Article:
Against that political backdrop, stories from anti-metering protests – in Dublin and Cork, in particular – began to appear in the news media more frequently.

Gardaí attended an action at an estate in Togher in April after locals refused to allow contractors to install meters in the pavement – and we began to see scenes like this develop for the first time…

From the same week, in the capital – protests organised by ‘Dublin Says No’ and other groups were staged, targeting meter installations in Raheny, Kilbarrack, Edenmore, and surrounding areas.

Tánaiste Eamon Gilmore said he couldn’t understand why people were protesting the metering process “because in fact the water meters are being installed to enable households to reduce what they will have to pay”.

4. First arrest…

On the political front – the local elections came and went, with Labour being dealt a drubbing.

Meanwhile, Trim resident Tony Rochford – who staged a hunger strike outside the Dáíl the previous year – became the first person to be arrested for blocking meter installation.

Rochford had parked his blue Isuzu jeep across a road in the Steeple Manor estate. Protesters on the street had earlier been warned they would be arrested if they didn’t allow workers access.

blue Trim News via Facebook Trim News via Facebook

5. Metering protests grow…

There was an upsurge in the number of protests against meter installations throughout last summer – both in Dublin and elsewhere.

Hundreds of social media groups began to spring up – with activists organising local meetings, and arranging to block off access to streets, as workers arrived.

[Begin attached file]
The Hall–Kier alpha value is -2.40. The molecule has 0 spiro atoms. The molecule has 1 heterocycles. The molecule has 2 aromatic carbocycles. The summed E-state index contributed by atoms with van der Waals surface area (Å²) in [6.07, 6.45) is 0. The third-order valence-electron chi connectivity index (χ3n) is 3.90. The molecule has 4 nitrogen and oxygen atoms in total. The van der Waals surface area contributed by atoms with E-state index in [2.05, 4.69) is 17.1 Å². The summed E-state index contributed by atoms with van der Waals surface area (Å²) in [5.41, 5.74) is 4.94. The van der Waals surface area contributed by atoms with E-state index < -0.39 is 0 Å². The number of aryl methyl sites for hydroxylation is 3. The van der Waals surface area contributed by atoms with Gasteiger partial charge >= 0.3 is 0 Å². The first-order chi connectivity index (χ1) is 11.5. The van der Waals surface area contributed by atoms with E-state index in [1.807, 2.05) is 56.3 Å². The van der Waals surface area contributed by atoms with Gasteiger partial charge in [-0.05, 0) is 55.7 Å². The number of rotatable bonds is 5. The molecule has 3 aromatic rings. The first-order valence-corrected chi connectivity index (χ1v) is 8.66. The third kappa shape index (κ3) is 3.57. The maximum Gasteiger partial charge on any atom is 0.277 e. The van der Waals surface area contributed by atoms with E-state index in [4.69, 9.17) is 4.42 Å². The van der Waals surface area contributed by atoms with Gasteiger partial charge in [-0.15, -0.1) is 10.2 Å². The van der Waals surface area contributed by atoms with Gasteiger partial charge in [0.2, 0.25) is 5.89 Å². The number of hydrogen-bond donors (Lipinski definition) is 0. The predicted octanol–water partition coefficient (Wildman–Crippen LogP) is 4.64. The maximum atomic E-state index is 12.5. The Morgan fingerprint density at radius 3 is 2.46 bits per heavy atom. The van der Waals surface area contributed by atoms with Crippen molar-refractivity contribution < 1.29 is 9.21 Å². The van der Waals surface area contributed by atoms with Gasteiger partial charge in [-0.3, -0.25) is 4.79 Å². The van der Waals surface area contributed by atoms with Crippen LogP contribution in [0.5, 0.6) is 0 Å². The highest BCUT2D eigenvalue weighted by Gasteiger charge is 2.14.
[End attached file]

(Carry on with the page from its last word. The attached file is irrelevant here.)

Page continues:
At an event in Raheny, one man was arrested after protesters confronted the Taoiseach at the opening of a specialist hospital.

In what would be the first of several angry demonstrations protesting the presence of a senior politician, around 20 people shouted ‘traitor’ as scuffles broke-out around Enda Kenny’s car.

w1 Dublin Says No Dublin Says No

6. PPS uncertainty and data issues…

Irish Water, it seemed, couldn’t go a week in 2014 without some sort of controversy cropping up.

The fact that the semi-state planned to asking for PPS numbers had many householders worried last summer.

It was essential, in order to ensure people receive the allowances they are entitled to, the utility’s head of communications insisted.

Independent Catherine Murphy raised the issue in the Dáil as TDs returned after their break, telling the Taoiseach people had  “huge concerns about handing over PPS numbers to what is in effect a private company”.

Around the same time, Irish Water had to apologise after sending more than 6,000 letters with incorrect names to customers.

water-protest-310x415 Christy Doran from Mullingar protests over the water charges. Laura Hutton via Photocall Ireland Laura Hutton via Photocall Ireland

7. October 11th happened

As public opposition to charges in general (and, after their disastrous year, Irish Water in particular) grew throughout the summer – left-wing groups began to get organised, forming the umbrella group ‘Right2Water’.

Their first national ‘day of action‘ in October confounded the expectations of many.

Organisers had initially estimated that around 10,000 people would show up, but figures late on the day put the turnout at at least eight times that.